• Second-hand cycling knicks. It is not hygenic as they are intended to be worn without underwear.
  • Bicycle Helmets are a safety item so a perfect fit is important and you also need to ensure that the helmet complies with local regulations (if applicable) and with any regulations for competitive cycling, if you compete. I recommend that you know that it fits perfectly before buying which means a trip to your local dealer. Though do consider that showrooming (when you try first at a retail store with the intention of purchasing online) is bad form.
  • Items which are illegal to use in your country, for example, Germany has strict regulations on the brightness of bike lights and even how loud audible devices such as horns can be. While lights and loud air-horns for the bikes will pass through customs, if you fit them and uses them on public streets there can be consequences if you are stopped by police officers or involved in an accident.
  • Fake cycling apparel (and gear). Though it may be a fraction of the price of a genuine item there are two problems, the quality is often signficantly inferior and secondly by supporting fake / counterfeit / unlicensed products it supports an industry built on fraud rather than the cycling teams and cycling brands who deserve the support.
  • Bikes and gear of unknown origin. By all means, do some research and find out more, however if you don’t really know anything about the products and are not getting the right signals, then you don’t really know what you are getting.
  • Anything from untrusted online retailers. Check and see if it is a genuine online bike shop because you will never see your $800 again for the top-of-the-line-brand-new-too-good-too-be-true Pinarello.

And for an attempt at humour, don’t buy yellow jerseys or ‘world-champion’ jerseys or any other cycle-wear reserved for the victor of a race. You have to earn it first. The exception is when you are buying a collectable (and the money goes to charity) and you don’t wear it rather it hangs on the wall until it is uncovered that your cycling hero was a doper all along and now the jersey is worth only disdain.



Title Photo: © Egan Snow

IBD Annoyed bike shops importers

How to annoy bike shops and importers

Some bike shops get annoyed the minute a customer walks through the door, but that’s a different story. Good bike shops welcome customers with open arms and but there is a sure-fire way to get the staff to quickly turn against you.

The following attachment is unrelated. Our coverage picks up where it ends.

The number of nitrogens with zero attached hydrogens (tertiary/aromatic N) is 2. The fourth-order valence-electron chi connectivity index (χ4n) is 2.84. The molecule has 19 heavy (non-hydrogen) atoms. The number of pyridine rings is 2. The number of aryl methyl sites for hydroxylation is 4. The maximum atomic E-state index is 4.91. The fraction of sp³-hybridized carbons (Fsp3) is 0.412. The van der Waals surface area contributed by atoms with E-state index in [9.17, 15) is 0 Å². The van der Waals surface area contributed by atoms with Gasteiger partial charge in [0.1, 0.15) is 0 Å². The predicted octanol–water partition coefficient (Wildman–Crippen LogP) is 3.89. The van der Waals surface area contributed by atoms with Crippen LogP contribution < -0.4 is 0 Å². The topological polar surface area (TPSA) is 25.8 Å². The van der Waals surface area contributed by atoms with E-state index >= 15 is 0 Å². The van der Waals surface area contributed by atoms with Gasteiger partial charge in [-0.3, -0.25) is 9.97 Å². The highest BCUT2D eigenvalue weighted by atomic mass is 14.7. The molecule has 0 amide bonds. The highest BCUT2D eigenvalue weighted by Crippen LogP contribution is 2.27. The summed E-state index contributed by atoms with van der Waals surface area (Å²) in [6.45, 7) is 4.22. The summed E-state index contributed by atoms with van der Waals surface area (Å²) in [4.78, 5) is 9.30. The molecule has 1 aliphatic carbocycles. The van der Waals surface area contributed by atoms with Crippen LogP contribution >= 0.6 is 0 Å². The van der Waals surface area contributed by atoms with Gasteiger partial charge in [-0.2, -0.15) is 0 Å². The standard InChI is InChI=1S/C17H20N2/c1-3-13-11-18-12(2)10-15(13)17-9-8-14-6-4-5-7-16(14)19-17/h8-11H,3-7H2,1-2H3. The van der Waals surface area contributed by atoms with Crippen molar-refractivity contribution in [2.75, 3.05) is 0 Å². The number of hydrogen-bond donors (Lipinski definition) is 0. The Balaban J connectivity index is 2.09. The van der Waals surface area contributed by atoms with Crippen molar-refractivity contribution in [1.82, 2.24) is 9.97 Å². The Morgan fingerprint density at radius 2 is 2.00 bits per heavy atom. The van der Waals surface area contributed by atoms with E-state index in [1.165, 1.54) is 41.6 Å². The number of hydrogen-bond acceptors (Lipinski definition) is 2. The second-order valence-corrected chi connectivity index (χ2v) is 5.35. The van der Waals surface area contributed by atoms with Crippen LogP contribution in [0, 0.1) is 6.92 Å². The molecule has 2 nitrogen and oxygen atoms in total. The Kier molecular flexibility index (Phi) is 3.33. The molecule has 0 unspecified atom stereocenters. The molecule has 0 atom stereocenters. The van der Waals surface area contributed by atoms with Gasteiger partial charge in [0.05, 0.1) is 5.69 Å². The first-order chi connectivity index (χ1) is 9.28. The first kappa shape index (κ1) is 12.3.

Local bike shops, independent bike dealers and bicycle retail chains face stiff competition from online retailer. A few dabble, succeed or even embrace online retail (and concentrate on bike servicing which online retailers can’t provide), but many can also compete against online retailers. This is not usually on price, but by providing the service and local engagement which Wiggle, Chain Reaction Cycles and co. simply can’t provide.

The easiest way to annoy staff at the bike shop is to ask them to price match an online price. Price matching an (overseas) online retailer will often knock out the complete margins and in many cases the bike shop may be paying a higher wholesale price than the online price.

But there is another way to frustrate your bike shop beyond tears, if you have purchased something online that has broken, take it to your bike shop (rather than to where you purchased) and attempt to get them to resolve the warranty claim. You, as the ‘bad customer’, are the idiot in this case. But this still happens. People try their luck returning their online purchases to the bike shop.

This scenario is made worse when it takes time to determine that the faulty equiptment was not purchased locally. People mnay attempt to contact the importer directly and waste their time before the importer determines that your wheelset was purchased overseas. (There are some good news stories where the shop or the import still look after the customer regardless, they really need be be commended for this).

Of course it can be costly, time consuming and frustrating if you purchase online, the equipment fails and you have to convince the online retailer that it is a warranty replacement. In many cases, this is where your local bike shop simply win through better customer service.

Outside of the bike world, big brands such as Apple offer worldwide service, but as a brand they also have much strong control over their retail outlets. Giant Bicycles is in a similar position with their Giant Bicycle stores and limited online availability.

Consumer protection laws change between countries and even states, the rule of thumb is to return items under warranty to the place where you purchased. And if in doubt, you can enquire with the brand.


photo © Bruce Turner

Cyclist verses Politician

The Seattle Bike Blog post from 2013 titled State lawmaker defends bike tax, says bicycling is not good for the environment is simultaneously hilarious and scary.

Hilarious because Representative Ed Orcuttsuggests bike riding is not environmentally friendly because the activity causes cyclists to have “an increased heart rate and respiration.”

“You would be giving off more CO2 if you are riding a bike than driving in a car,” he said. However, he said he had not “done any analysis” of the difference in CO2 from a person on a bike compared to the engine of a car